I've decided to build my own base out of 3/4" plywood (two layers thick for strength) and use heavy duty casters from Home Depot. They're 3" wheels, and the total height is 4" for the unit. (I have the 4" wheel versions on my workbench and a cabinet that is a catchall storage area. They work great, and their brakes are STRONG!)

Add in the two thicknesses of 3/4" plywood, and I'm looking at a height gain of 5.5 inches. It's definitely going to be taller than I'm used to, but I'm 6' 1", so I should be okay. If it feels too high, I'll see if I can modify it somehow, but I really do think I'll be alright.

I'll try to take some pictures as I go and post here later... or at least a picture when I'm done.

Thanks again to all for your ideas!

-Joel

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post #19 of 23 Old 03-12-2019, 10:59 PM Thread Starter
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UPDATE

I built a base for the table saw. It's two thicknesses of 3/4 plywood (for extra strength due to the weight), and the casters are placed so that one of the caster mounting holes goes into the foot hole on the table saw.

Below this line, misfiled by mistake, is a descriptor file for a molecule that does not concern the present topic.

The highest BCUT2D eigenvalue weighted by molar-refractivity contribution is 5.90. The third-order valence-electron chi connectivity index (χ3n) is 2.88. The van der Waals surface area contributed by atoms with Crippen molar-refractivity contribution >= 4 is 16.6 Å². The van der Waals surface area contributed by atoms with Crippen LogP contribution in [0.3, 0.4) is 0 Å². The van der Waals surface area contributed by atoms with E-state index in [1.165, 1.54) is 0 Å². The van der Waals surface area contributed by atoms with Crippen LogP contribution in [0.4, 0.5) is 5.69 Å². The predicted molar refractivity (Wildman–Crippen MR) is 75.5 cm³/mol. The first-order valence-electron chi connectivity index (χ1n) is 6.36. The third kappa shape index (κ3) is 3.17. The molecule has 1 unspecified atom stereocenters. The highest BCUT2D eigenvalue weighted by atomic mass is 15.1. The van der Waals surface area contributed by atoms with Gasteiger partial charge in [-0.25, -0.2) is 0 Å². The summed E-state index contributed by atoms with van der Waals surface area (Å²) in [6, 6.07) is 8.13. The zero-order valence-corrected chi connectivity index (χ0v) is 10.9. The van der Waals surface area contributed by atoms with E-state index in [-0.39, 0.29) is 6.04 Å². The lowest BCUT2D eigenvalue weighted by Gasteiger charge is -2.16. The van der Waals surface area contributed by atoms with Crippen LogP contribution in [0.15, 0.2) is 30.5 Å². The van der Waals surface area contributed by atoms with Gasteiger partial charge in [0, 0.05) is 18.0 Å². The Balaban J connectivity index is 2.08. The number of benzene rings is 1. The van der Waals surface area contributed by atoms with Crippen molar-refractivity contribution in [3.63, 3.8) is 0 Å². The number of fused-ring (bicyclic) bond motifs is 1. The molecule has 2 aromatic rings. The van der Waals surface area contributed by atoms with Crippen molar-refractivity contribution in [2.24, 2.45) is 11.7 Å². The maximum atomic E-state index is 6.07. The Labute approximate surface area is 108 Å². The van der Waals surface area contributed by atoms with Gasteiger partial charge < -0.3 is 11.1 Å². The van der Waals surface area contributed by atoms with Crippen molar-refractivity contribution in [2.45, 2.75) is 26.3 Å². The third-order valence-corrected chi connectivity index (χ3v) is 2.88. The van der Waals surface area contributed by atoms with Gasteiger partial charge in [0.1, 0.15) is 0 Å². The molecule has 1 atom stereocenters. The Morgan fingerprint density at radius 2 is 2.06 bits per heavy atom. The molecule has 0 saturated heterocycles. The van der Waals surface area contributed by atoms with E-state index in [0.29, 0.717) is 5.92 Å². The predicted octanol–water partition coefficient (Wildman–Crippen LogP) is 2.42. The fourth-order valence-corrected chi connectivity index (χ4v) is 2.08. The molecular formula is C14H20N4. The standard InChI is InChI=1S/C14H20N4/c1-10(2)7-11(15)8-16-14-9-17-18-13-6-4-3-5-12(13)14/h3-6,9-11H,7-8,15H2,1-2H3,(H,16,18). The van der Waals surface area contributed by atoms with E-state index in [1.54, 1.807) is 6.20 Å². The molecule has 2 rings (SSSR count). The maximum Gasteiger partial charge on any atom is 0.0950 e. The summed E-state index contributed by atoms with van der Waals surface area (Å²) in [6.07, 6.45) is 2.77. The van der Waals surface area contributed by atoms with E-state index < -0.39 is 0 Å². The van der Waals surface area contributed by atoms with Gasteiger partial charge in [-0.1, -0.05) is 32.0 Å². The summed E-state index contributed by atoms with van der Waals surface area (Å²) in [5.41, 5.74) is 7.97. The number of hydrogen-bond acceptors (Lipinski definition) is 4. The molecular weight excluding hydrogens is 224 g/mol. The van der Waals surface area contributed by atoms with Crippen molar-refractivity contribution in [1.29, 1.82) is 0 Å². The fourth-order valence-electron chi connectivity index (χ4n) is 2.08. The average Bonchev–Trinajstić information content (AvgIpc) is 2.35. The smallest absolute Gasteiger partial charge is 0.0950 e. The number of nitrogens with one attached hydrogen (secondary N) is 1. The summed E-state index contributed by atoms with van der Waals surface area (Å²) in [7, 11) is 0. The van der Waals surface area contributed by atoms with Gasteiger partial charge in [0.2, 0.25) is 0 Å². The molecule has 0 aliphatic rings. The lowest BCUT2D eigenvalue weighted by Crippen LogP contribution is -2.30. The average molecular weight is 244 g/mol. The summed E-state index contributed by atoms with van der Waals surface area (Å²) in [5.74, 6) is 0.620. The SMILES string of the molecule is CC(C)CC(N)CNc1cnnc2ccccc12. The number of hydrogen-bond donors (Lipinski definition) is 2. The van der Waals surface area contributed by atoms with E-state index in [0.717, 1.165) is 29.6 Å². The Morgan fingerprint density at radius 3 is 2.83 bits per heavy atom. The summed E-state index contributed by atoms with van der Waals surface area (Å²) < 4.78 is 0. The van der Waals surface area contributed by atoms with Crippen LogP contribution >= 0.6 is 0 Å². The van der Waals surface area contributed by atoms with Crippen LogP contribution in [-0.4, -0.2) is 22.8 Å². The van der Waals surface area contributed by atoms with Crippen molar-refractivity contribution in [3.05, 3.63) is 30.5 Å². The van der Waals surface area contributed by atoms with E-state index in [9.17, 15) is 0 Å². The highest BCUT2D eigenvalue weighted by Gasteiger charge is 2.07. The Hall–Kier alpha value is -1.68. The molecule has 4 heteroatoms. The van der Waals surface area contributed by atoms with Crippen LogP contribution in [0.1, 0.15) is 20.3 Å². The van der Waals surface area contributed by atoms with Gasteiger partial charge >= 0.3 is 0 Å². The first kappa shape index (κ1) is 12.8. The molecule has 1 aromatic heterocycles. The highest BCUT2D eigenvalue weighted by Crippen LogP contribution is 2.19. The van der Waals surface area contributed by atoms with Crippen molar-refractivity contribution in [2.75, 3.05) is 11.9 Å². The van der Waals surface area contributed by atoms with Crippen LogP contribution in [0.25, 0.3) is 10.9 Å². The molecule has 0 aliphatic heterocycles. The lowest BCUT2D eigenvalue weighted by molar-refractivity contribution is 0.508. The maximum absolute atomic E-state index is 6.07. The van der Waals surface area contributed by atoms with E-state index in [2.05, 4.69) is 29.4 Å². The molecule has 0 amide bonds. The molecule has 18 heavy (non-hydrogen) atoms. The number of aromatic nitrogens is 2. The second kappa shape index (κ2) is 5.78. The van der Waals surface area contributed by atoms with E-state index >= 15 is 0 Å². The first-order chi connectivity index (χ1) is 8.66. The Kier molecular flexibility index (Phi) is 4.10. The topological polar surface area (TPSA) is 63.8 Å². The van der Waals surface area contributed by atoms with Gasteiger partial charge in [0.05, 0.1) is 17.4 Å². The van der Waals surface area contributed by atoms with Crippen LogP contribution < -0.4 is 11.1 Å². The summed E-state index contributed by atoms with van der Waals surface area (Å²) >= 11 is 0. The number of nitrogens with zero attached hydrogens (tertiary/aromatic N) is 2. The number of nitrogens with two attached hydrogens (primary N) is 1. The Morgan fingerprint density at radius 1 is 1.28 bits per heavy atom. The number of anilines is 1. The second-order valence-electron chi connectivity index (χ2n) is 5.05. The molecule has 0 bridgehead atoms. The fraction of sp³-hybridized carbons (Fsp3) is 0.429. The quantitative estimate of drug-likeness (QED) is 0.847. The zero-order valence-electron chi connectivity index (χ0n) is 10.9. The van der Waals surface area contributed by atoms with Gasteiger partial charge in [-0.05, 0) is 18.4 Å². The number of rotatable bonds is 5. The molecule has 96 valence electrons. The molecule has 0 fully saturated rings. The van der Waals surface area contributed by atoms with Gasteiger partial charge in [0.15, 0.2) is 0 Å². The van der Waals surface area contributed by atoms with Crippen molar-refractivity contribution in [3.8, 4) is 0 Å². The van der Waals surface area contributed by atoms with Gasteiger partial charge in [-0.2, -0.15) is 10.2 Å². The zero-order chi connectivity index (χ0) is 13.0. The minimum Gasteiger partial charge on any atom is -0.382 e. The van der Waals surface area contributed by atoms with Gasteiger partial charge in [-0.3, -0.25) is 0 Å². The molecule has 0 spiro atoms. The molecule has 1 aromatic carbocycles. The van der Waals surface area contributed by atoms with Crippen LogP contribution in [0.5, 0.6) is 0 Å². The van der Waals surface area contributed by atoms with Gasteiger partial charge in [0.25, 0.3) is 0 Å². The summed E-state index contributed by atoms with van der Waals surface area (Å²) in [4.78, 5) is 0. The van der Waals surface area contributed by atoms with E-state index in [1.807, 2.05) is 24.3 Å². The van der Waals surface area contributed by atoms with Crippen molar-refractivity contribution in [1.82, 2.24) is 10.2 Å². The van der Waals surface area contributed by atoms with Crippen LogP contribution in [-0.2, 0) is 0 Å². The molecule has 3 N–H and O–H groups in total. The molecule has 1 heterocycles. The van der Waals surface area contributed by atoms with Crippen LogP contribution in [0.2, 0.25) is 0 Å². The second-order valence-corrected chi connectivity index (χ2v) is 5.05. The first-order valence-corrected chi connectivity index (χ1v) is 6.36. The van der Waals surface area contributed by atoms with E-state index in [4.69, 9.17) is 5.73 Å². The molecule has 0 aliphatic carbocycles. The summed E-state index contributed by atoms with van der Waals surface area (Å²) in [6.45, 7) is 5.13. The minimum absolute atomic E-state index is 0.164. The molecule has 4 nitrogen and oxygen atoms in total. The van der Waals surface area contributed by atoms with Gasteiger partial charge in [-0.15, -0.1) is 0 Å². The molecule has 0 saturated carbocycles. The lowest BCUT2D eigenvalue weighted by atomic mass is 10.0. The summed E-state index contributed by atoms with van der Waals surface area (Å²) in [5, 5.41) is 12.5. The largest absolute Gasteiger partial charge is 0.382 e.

Everything went together perfect. After moving everything around a bit, I realized ..... I really don't like it.

It's very top heavy, and the center of gravity has now been thrown off. If I try to rock it from front to back (mimicking pushing wood through the blade), it's fine. But when rocking it gently from side to side, it feels as if it could go over to the right side. I know it's not actually close to tipping without exerting quite a bit of force, but it's uncomfortable enough for me to say to do to a redesign... especially with a three year old daughter that likes to hang out in the shop with me.

So I have a NEW plan that should be better. This new design will give me a wider footprint so that there's less of a tippy feeling, and it'll only be 1" off the ground... even when using 3" casters.

Stay tuned. I'm hoping to get the new design built up this weekend. (I'll probably end up making a new thread if it works.)

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post #20 of 23 Old 03-13-2019, 04:39 AM
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For what it is worth, my (much) preferred height for a table saw is 33", which is 1" above my palm height with relaxed shoulders. So I end up taking saws off their stands or lower cabinets. I think palm height is better for comparisons than overall height.


https://www.woodworkingtalk.com/f12/...-floor-123394/
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Last edited by unburled; 03-13-2019 at 04:54 AM.